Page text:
Microbiology Section DOI : 10.7860/JCDR/2017/24304.9318
Year : 2017 | Month : Jan | Volume : 11 | Issue : 01 Page : DC08 - DC11

Stenotrophomonas maltophilia: An Emerging Pathogen in Paediatric Population

Charu Nayyar1, Preeti Thakur2, Vibhor Tak3, Karnika Saigal4

1 Senior Resident, Department of Clinical Microbiology and Infectious Diseases, Chacha Nehru Bal Chikitsalaya, Delhi, India.
2 Senior Resident, Department of Clinical Microbiology and Infectious Diseases, Chacha Nehru Bal Chikitsalaya, Delhi, India.
3 Assistant Professor, Department of Clinical Microbiology and Infectious Diseases, Chacha Nehru Bal Chikitsalaya, Delhi, India.
4 Assistant Professor, Department of Clinical Microbiology and Infectious Diseases, Chacha Nehru Bal Chikitsalaya, Delhi, India


NAME, ADDRESS, E-MAIL ID OF THE CORRESPONDING AUTHOR: Dr. Vibhor Tak, Assistant Professor, Department of Clinical Microbiology and Infectious Diseases, Chacha Nehru Bal Chiktsalaya, Delhi, India.
E-mail: vibhor_tak@yahoo.com
Abstract

Introduction

Stenotrophomonas maltophilia (formerly Pseudomonas maltophilia/Xanthomonas maltophilia), a Gram- negative, non-fermenting bacillus, is being increasingly recognized as a threatening nosocomial pathogen, associated with significant mortality.

Aim

To determine the prevalence of infection, antimicrobial susceptibility pattern and clinical outcome of S. maltophilia in a paediatric population.

Materials and Methods

This was a retrospective study conducted over a period of eight months, i.e., October 2015 to May 2016. All clinical samples received in the microbiology laboratory during the study period were processed using standard microbiological procedures. S. maltophilia isolates were selected. Antibiotic susceptibility was performed for levofloxacin and trimethoprim-sulphamethoxazole by Vitek 2C system (Biomerieux, France). Average length of stay and mortality caused by S. maltophilia infection was compared with age and sex matched controls without S. maltophilia infection.

Results

A total of 16,234 clinical specimens were received in the microbiology laboratory in the study period, with 2,734 pathogenic bacteria isolated. A total of 1,339 (1.7% of total isolates) Gram-negative bacteria were isolated, out of which 414 were non-fermenters. Among the non-fermenters, 23 (5.5%) were S. maltophilia. Out of the 23 isolates, 15 (65.2%) were isolated from blood, 4 (17.3%) were isolated from urine and tracheal aspirate each. A total of 91.3% of strains were susceptible and 8.6% were resistant to trimethoprim-sulphamethoxazole. Total 80% of strains were sensitive and 20% had intermediate susceptibility for levofloxacin. None of the strains were resistant to levofloxacin. Average length of stay of patients with S. maltophilia infection was found out to be 23.3 days as compared to 44.8 days in controls. The average mortality of patients with S. maltophilia infection was found to be same as that of controls (35.2%).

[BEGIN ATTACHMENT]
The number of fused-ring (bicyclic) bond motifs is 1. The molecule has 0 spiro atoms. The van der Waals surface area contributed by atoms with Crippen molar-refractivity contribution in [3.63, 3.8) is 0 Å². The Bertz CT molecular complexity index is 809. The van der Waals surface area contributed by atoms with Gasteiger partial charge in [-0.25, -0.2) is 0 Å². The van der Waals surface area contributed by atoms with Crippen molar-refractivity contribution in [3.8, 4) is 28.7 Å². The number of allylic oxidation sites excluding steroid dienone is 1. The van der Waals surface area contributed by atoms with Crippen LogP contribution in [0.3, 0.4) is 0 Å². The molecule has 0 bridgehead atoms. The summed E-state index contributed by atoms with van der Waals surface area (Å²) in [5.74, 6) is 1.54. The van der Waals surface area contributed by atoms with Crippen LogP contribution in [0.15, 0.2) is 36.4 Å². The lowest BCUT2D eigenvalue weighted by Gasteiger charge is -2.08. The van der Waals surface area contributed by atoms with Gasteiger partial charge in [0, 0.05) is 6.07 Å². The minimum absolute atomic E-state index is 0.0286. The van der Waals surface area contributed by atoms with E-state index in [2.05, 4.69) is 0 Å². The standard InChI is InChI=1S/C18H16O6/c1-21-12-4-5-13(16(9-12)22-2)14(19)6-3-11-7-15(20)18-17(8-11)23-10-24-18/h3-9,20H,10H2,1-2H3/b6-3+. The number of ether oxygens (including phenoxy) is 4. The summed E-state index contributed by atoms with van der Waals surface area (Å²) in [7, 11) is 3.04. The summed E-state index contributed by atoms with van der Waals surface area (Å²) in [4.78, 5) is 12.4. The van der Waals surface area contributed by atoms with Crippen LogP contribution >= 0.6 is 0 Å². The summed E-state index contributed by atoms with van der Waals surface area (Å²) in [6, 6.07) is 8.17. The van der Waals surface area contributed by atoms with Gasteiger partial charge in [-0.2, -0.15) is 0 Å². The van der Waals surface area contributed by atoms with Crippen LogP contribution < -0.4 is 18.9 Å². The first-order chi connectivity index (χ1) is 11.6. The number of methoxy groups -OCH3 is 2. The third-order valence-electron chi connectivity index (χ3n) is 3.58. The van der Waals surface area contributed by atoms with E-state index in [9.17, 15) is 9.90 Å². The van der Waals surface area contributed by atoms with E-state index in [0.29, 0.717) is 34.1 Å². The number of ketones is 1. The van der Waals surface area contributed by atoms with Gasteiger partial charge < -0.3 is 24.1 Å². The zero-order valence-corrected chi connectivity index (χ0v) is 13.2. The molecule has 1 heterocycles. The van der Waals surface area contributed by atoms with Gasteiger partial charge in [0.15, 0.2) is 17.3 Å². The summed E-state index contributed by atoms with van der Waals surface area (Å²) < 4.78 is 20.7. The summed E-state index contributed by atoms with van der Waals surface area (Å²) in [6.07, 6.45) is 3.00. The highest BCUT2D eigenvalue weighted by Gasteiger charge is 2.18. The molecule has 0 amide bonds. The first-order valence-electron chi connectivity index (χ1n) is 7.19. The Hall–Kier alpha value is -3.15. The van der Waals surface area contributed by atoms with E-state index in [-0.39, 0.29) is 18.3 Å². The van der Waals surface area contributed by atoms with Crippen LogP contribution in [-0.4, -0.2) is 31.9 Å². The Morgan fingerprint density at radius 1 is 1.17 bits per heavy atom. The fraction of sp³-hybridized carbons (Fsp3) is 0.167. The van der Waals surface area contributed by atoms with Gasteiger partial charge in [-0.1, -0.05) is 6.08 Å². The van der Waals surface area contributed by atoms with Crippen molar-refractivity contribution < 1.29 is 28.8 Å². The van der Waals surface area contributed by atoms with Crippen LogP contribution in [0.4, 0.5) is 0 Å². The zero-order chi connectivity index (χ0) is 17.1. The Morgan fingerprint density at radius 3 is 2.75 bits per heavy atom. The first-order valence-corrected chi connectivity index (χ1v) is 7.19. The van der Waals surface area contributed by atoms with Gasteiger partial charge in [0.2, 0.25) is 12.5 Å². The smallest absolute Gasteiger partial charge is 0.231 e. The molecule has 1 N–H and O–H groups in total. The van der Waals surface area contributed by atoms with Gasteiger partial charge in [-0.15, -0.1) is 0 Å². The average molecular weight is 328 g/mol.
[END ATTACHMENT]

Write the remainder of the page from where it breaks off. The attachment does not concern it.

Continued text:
Conclusion

S. maltophilia is becoming an important nosocomial pathogen and its isolation rate is reported to be increasing. Trimethoprim-sulphamethoxazole still remains the drug of choice but resistance has been reported for this drug as well. As its isolation is increasing, it is important to study the epidemiology, antimicrobial susceptibility profile and clinical outcomes of these isolates.

Introduction

Stenotrophomonas maltophilia (S. maltophilia) (formerly Pseudo monas maltophilia/Xanthomonasmaltophilia), is becoming an important gram negative nosocomial pathogen associated with significant mortality [1]. The various infections caused by S. maltophilia include bacteraemia, pneumonia, urinary tract infection, etc., [2]. It is also known to reside in medical devices and thus leads to device associated infections like catheter associated blood stream infections, urinary tract infections etc., [3]. Among the non-fermenting bacteria, S. maltophilia stands next only to Pseudomonas aeruginosa and Acinetobacter spp. among all the clinical isolates [4]. S. maltophilia is intrinsically resistant to a wide range of commonly used drugs (including all carbapenems) making treatment of such infections very difficult [58]. Clinical and Laboratory Standards Institute (CLSI) recommends testing for following antibiotics, minocycline, ticarcillin-clavulanate, ceftazidime, levofloxacin and trimethoprim-sulphamethoxazole and chloramphenicol [9]. There is an increasingly reported resistance to levofloxacin [7]. Strains are usually susceptible to trimethoprim-sulphamethoxazole. Susceptibility to ceftazidime is variable [5,6].

The present study was conducted to determine the prevalence of epidemiology, antimicrobial susceptibility pattern and clinical outcome of S. maltophilia in the paediatric hospital setting in a tertiary care hospital in Delhi.

Materials and Methods

This was a retrospective study done over a period of eight months, October 2015 to May 2016. Data was collected from a hospital information management system. All non fermenting Gram-negative bacilli from any clinical specimen like pus, tracheal aspirate, blood, urine etc., were selected. The clinical samples were processed using standard microbiological procedures. Out of all the non-fermenters, S. maltophilia isolates were further selected. Final identification and antibiotic susceptibility of these isolates for levofloxacin and trimethoprim-sulphamethoxazole was performed by VITEK 2C system (Biomerieux, France).